Benefits of veganism 

"Vegan or plant-based diets have been shown in numerous studies to decrease the risk of (and even reverse) many lifestyle diseases including obesity, diabetes and heart disease," Tabaie says. 

One top reason why people ditch animal products is because of health concerns surrounding meat. Public health officials and health practitioners have historically encouraged people to eat less meat, specifically red meat and processed meat such as bacon, for better health. Recent research challenged this idea, however, and found a weaker link between red and processed meat and chronic illnesses than previously thought. 

Another controversial topic when it comes to animal products is saturated fat. Saturated fat is found in meat and dairy products, and some plant-based foods like coconut oil, and many have believed it to be a culprit behind heart disease. Recent research found, however, that saturated fat does not clog the arteries and that heart disease is instead a chronic inflammatory condition. 

Even though meat, animal products and saturated fat may not be as bad for your health as previously thought, some people prefer to avoid meat due to ethical reasons or personal preference. And there are numerous studies that point to the health benefits of a vegan or more plant-based diet.


Sometimes vegans need to supplement since the diet can lack key nutrients.

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Potential problems with the vegan diet

Besides the chance that you won't get enough protein if you're not careful to include the right types of foods, there are several other nutrients that you can be at risk of missing out on in a vegan diet.

"While a well-planned vegan diet can be very beneficial and longevity-promoting, simply avoiding animal products does not guarantee health," Tabaie says. "Certain nutrients are low in a plant-based diet, or absent in the case of B12, so vegans or plant-based eaters must supplement to ensure proper nutrition."

Nutrients to consider supplementing on a vegan diet, according to Tabaie:

  • B12: Vitamin B12 is only found naturally in animal foods, so Tabaie recommends all vegan and vegetarians supplement it. 
  • Vitamin D: Tabaie says nixing fish, eggs and fortified milk can put you at risk for vitamin D deficiency.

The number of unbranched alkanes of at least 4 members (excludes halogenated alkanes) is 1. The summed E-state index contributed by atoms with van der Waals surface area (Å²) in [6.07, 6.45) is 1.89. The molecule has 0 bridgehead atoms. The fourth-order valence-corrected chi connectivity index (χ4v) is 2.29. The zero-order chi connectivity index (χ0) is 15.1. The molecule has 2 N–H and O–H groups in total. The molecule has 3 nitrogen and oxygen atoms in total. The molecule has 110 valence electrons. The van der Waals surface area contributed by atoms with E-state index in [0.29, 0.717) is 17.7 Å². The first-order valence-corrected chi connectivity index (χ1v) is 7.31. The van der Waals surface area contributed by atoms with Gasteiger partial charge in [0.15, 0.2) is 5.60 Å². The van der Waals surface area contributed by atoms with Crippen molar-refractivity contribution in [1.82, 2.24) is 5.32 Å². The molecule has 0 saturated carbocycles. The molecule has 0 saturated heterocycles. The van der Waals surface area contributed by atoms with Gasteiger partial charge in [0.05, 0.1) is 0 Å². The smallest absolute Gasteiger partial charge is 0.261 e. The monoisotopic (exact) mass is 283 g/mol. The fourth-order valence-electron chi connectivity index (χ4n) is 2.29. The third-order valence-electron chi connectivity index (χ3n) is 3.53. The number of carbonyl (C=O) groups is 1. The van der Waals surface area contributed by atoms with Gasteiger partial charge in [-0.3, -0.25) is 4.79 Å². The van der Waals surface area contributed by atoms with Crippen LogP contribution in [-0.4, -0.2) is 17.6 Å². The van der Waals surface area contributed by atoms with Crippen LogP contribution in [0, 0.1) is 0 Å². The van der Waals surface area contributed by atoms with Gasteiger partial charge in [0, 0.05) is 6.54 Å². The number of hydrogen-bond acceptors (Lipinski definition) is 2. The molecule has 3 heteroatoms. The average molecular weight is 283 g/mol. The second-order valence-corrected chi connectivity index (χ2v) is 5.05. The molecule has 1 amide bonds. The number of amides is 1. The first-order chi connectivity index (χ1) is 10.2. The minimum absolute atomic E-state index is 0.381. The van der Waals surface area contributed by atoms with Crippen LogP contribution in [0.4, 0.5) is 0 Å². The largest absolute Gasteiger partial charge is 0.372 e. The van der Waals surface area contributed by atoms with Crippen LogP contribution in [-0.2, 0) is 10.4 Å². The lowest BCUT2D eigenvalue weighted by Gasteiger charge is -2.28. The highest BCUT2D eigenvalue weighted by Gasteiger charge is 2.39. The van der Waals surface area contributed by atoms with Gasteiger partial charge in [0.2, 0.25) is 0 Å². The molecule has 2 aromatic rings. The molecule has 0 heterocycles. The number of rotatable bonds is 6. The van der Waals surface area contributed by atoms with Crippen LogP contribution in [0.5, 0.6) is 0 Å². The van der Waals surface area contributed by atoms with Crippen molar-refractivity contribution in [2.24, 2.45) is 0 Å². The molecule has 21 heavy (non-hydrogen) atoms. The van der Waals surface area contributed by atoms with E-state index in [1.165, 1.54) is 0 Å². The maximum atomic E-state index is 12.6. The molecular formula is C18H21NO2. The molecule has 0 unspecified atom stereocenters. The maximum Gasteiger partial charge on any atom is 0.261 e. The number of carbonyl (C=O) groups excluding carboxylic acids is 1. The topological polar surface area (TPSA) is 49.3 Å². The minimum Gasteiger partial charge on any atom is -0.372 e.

• Calcium: Milk is not the only dietary source of calcium -- plenty of plants, like beans and nuts, contain it naturally. But Tabaie says if you're not careful with which plants you include, you could be low.
  • Iron: Plant-based foods do contain iron, but the iron is not as easily absorbed in the body as the iron found in meat. Tabaie suggests including iron absorption enhancers, like vitamin C, with your iron-rich food. You should not supplement iron without getting your levels checked and consulting with a doctor first. 
  • Iodine: Iodine is found naturally in seafood and dairy. It is also in iodized salt, but if you don't use that salt you could be lacking in iodine. Tabaie recommends salting your food with iodized salt to ensure you get some iodine in your diet. 
  • Selenium: Selenium is found in seafood, so if you're plant-based you may be low. You can get selenium in Brazil nuts, which are rich in the mineral -- she suggests eating about one per day to ensure you meet your needs.
  • Omega 3 Fatty Acids: Omega 3s are found in fish, but supplements are also derived from fish, so many vegans opt out of taking them. You can get omega 3s from a vegan-friendly source: algae oil. 
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The information contained in this article is for educational and informational purposes only and is not intended as health or medical advice. Always consult a physician or other qualified health provider regarding any questions you may have about a medical condition or health objectives.